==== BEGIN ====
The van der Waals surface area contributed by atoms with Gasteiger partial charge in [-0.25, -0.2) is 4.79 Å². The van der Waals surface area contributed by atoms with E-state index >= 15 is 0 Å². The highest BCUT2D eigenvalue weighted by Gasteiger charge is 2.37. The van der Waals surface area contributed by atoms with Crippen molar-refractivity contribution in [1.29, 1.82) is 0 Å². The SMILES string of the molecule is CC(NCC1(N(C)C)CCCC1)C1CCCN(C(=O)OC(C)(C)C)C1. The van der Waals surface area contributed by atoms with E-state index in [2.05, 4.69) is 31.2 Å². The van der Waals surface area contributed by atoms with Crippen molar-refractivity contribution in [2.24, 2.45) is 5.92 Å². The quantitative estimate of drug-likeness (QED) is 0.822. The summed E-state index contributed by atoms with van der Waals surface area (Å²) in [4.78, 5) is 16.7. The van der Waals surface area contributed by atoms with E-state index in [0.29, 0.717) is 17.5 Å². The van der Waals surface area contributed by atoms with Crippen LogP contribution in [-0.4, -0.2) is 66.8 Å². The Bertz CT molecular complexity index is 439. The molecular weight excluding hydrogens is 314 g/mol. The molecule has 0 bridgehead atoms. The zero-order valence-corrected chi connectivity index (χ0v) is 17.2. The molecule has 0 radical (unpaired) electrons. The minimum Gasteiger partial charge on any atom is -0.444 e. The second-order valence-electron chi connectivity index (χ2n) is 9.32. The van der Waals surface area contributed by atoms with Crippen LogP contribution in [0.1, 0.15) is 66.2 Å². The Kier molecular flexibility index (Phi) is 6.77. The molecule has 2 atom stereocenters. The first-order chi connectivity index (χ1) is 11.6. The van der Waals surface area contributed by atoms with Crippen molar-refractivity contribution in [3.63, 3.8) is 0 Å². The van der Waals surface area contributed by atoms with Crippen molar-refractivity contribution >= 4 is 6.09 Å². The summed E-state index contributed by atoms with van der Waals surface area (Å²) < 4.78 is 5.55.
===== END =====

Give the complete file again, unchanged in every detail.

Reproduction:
The van der Waals surface area contributed by atoms with Gasteiger partial charge in [-0.25, -0.2) is 4.79 Å². The van der Waals surface area contributed by atoms with E-state index >= 15 is 0 Å². The highest BCUT2D eigenvalue weighted by Gasteiger charge is 2.37. The van der Waals surface area contributed by atoms with Crippen molar-refractivity contribution in [1.29, 1.82) is 0 Å². The SMILES string of the molecule is CC(NCC1(N(C)C)CCCC1)C1CCCN(C(=O)OC(C)(C)C)C1. The van der Waals surface area contributed by atoms with E-state index in [2.05, 4.69) is 31.2 Å². The van der Waals surface area contributed by atoms with Crippen molar-refractivity contribution in [2.24, 2.45) is 5.92 Å². The quantitative estimate of drug-likeness (QED) is 0.822. The summed E-state index contributed by atoms with van der Waals surface area (Å²) in [4.78, 5) is 16.7. The van der Waals surface area contributed by atoms with E-state index in [0.29, 0.717) is 17.5 Å². The van der Waals surface area contributed by atoms with Crippen LogP contribution in [-0.4, -0.2) is 66.8 Å². The Bertz CT molecular complexity index is 439. The molecular weight excluding hydrogens is 314 g/mol. The molecule has 0 bridgehead atoms. The zero-order valence-corrected chi connectivity index (χ0v) is 17.2. The molecule has 0 radical (unpaired) electrons. The minimum Gasteiger partial charge on any atom is -0.444 e. The second-order valence-electron chi connectivity index (χ2n) is 9.32. The van der Waals surface area contributed by atoms with Crippen LogP contribution in [0.1, 0.15) is 66.2 Å². The Kier molecular flexibility index (Phi) is 6.77. The molecule has 2 atom stereocenters. The first-order chi connectivity index (χ1) is 11.6. The van der Waals surface area contributed by atoms with Crippen molar-refractivity contribution in [3.63, 3.8) is 0 Å². The van der Waals surface area contributed by atoms with Crippen molar-refractivity contribution >= 4 is 6.09 Å². The summed E-state index contributed by atoms with van der Waals surface area (Å²) < 4.78 is 5.55.